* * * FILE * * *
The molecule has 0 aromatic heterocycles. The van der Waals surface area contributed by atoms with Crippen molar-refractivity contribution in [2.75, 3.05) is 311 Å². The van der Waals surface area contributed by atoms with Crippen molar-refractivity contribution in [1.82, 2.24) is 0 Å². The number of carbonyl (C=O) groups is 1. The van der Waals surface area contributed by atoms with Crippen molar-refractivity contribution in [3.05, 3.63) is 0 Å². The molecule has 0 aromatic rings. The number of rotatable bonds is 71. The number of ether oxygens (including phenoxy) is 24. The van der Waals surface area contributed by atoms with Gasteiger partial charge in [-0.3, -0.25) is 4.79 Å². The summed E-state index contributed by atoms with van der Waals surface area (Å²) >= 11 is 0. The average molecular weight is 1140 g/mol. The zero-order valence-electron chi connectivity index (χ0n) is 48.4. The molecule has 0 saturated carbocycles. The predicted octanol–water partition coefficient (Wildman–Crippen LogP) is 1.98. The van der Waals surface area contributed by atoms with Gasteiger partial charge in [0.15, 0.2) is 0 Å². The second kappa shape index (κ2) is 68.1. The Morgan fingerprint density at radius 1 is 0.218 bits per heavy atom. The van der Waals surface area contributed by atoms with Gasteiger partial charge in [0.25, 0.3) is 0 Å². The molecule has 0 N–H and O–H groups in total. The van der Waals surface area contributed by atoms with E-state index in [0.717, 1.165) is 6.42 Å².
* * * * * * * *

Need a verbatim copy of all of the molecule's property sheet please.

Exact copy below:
The molecule has 0 aromatic heterocycles. The van der Waals surface area contributed by atoms with Crippen molar-refractivity contribution in [2.75, 3.05) is 311 Å². The van der Waals surface area contributed by atoms with Crippen molar-refractivity contribution in [1.82, 2.24) is 0 Å². The number of carbonyl (C=O) groups is 1. The van der Waals surface area contributed by atoms with Crippen molar-refractivity contribution in [3.05, 3.63) is 0 Å². The molecule has 0 aromatic rings. The number of rotatable bonds is 71. The number of ether oxygens (including phenoxy) is 24. The van der Waals surface area contributed by atoms with Gasteiger partial charge in [-0.3, -0.25) is 4.79 Å². The summed E-state index contributed by atoms with van der Waals surface area (Å²) >= 11 is 0. The average molecular weight is 1140 g/mol. The zero-order valence-electron chi connectivity index (χ0n) is 48.4. The molecule has 0 saturated carbocycles. The predicted octanol–water partition coefficient (Wildman–Crippen LogP) is 1.98. The van der Waals surface area contributed by atoms with Gasteiger partial charge in [0.15, 0.2) is 0 Å². The second kappa shape index (κ2) is 68.1. The Morgan fingerprint density at radius 1 is 0.218 bits per heavy atom. The van der Waals surface area contributed by atoms with Gasteiger partial charge in [0.25, 0.3) is 0 Å². The molecule has 0 N–H and O–H groups in total. The van der Waals surface area contributed by atoms with E-state index in [0.717, 1.165) is 6.42 Å².